Missed opportunities to vaccinate contribute to lower immunization rates in medical practices and healthcare systems across the nation. Here are some simple tips to help your practice facilitate vaccination during all patient visits.
Tip #1: Remember that vaccines can be given at any clinic visit — not just during well-child or adult physical exam visits.
All medical visits (including acute care and follow-up visits) offer the opportunity to assess your patients’ immunization status and provide them with needed vaccinations. In particular, patients with chronic illnesses, many of whom visit a provider only during an acute episode, may be the individuals who are most at risk for complications from vaccine-preventable illnesses. Don’t miss any opportunity to provide protection for your patients. Consider facilitating patient access to vaccines by establishing systems that allow them to walk in during regular office hours or to call ahead for a “nurse only” visit.
Tip #2: You don't need to routinely check temperatures on all patients before vaccinating them.
Routinely measuring temperatures is not a prerequisite for vaccinating patients who appear to be healthy. As part of your routine pre-vaccination screening for contraindications and precautions, simply ask the parent or patient about the patient's current state of health. Here are two handy checklists to help you screen:
Mild acute illness (e.g., diarrhea or mild upper-respiratory tract infection) with or without fever is not a reason to postpone vaccination. If an illness is reported that is moderate or severe, vaccination is considered to be a precaution, not a contraindication; but, in general, it probably should be postponed.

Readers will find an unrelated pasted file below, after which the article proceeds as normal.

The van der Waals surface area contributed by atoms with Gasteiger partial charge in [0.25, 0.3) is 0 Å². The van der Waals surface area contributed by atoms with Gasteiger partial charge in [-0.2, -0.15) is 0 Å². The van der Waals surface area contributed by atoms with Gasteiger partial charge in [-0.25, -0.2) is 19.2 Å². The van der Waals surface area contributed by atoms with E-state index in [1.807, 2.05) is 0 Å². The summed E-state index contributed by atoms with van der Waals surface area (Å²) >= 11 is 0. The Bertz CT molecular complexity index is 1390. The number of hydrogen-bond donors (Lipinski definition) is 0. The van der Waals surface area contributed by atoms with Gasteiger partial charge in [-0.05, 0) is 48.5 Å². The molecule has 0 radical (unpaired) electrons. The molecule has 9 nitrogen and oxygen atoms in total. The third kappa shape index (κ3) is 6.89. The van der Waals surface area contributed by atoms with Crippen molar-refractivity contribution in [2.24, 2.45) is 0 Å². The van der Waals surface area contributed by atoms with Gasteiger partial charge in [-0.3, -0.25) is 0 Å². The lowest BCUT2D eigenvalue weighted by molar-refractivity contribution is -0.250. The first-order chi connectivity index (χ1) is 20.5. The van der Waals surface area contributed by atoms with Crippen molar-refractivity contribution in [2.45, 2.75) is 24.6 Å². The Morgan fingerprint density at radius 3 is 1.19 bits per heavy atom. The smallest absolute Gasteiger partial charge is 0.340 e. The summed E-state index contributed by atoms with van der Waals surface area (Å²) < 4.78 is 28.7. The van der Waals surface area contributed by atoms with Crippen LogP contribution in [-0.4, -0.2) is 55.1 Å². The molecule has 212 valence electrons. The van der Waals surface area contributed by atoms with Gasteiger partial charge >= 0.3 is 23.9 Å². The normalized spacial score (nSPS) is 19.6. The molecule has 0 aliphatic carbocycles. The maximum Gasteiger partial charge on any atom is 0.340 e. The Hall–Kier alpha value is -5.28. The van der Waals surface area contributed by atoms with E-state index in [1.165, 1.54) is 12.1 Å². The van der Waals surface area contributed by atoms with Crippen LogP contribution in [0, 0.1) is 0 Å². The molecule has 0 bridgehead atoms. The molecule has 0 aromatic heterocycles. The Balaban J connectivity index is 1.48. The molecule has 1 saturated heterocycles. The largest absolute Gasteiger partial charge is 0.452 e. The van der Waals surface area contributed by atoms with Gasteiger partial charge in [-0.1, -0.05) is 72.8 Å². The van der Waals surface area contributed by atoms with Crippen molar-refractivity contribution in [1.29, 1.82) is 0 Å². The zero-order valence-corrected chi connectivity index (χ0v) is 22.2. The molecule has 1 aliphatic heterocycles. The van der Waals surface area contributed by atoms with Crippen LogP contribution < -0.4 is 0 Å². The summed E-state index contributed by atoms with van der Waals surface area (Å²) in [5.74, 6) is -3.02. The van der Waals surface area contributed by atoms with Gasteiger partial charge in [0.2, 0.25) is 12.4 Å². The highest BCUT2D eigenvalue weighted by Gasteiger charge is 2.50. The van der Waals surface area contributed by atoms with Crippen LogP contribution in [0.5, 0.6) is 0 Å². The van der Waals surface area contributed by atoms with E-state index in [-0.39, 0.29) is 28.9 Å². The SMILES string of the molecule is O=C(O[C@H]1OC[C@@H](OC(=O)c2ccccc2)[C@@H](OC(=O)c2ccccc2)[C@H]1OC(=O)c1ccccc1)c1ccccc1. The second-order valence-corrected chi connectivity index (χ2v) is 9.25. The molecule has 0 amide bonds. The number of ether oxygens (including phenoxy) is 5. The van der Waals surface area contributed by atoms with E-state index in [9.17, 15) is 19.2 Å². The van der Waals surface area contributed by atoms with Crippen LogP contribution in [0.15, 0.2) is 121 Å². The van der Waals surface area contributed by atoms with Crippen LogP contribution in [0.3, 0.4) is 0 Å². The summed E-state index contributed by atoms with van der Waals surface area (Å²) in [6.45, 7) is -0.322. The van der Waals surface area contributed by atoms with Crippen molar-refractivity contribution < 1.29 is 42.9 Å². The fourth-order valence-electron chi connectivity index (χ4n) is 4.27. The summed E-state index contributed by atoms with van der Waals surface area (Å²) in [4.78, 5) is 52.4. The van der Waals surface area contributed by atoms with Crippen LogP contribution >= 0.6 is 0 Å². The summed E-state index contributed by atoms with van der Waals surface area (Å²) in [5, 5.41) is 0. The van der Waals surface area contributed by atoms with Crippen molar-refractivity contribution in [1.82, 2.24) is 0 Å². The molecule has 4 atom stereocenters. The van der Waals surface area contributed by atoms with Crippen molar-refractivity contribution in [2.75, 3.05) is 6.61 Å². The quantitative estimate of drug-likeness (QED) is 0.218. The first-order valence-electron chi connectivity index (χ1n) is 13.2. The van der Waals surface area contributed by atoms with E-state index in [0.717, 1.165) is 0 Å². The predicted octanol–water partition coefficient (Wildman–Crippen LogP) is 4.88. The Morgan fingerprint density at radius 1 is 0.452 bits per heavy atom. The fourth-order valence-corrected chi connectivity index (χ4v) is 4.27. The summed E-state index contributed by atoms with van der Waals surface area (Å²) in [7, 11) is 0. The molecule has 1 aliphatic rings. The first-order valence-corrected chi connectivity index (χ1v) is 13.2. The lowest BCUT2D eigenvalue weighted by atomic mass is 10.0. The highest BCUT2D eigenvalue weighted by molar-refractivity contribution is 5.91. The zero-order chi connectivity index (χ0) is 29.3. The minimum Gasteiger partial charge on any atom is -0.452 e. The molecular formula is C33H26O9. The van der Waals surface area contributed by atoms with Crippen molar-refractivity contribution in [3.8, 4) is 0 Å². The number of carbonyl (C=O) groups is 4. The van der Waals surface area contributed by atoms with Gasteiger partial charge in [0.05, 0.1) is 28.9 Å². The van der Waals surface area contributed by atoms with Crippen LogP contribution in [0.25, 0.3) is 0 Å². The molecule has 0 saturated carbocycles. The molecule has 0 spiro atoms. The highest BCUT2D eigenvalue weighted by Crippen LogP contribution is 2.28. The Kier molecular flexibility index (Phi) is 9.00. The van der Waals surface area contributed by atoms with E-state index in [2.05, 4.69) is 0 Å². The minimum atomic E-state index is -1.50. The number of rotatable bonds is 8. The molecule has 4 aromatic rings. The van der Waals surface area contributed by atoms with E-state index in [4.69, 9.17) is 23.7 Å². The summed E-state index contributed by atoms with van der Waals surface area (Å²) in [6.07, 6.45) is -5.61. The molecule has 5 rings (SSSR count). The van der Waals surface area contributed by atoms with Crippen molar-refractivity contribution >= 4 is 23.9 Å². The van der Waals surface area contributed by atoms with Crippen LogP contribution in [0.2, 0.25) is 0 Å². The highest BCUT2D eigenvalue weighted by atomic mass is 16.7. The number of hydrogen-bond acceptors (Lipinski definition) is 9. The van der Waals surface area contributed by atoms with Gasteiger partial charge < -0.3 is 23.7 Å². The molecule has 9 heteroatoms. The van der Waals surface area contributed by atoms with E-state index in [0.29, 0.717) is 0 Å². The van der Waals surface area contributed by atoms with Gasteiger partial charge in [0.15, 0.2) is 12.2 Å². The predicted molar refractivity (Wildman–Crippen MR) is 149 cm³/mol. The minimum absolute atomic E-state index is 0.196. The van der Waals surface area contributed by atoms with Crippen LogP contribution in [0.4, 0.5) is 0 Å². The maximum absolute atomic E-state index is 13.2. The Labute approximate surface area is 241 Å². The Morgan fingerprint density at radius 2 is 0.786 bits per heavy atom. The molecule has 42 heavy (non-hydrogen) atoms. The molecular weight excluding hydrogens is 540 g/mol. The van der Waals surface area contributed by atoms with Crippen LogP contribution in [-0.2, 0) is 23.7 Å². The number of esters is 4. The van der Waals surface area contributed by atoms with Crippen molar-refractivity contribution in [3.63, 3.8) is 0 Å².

Tip #3: You don't need to routinely test for pregnancy in girls and women of childbearing age before administering a live virus vaccine.
Routine pregnancy testing of girls and women of childbearing age before administering a live virus vaccine is not recommended, according to CDC's General Recommendations on Immunization(PDF) (see page 27). However, females of childbearing age should be asked about the possibility of their being pregnant or their intention to become pregnant during the next four weeks prior to being given any vaccine for which pregnancy is a contraindication or precaution. (See CDC’s Guidelines for Vaccinating Pregnant Women(PDF), page 8). The patient's answer should be documented in the medical record. If the patient is uncertain if she is pregnant, a pregnancy test should be performed before administering live virus vaccines.
Tip #4: Implementing standing orders for vaccination allows appropriate medical personnel to administer vaccines even if a physician is not on site.
Vaccines can be administered only with an order from a physician or a healthcare provider who is authorized by the state to prescribe them. However, a physician may not necessarily need to be present to administer vaccines if standing orders are used. Several studies have shown that the use of standing orders can improve vaccination rates, and the Task Force on Community Preventive Services strongly recommends the use of standing orders programs among children, adolescent and adult vaccination programs(PDF) (see Table 15 on page 50). A comprehensive set of Sample Standing Orders for Child and Teen Vaccination and Adult Vaccination is available from IAC. These sample orders may be modified to suit your work setting.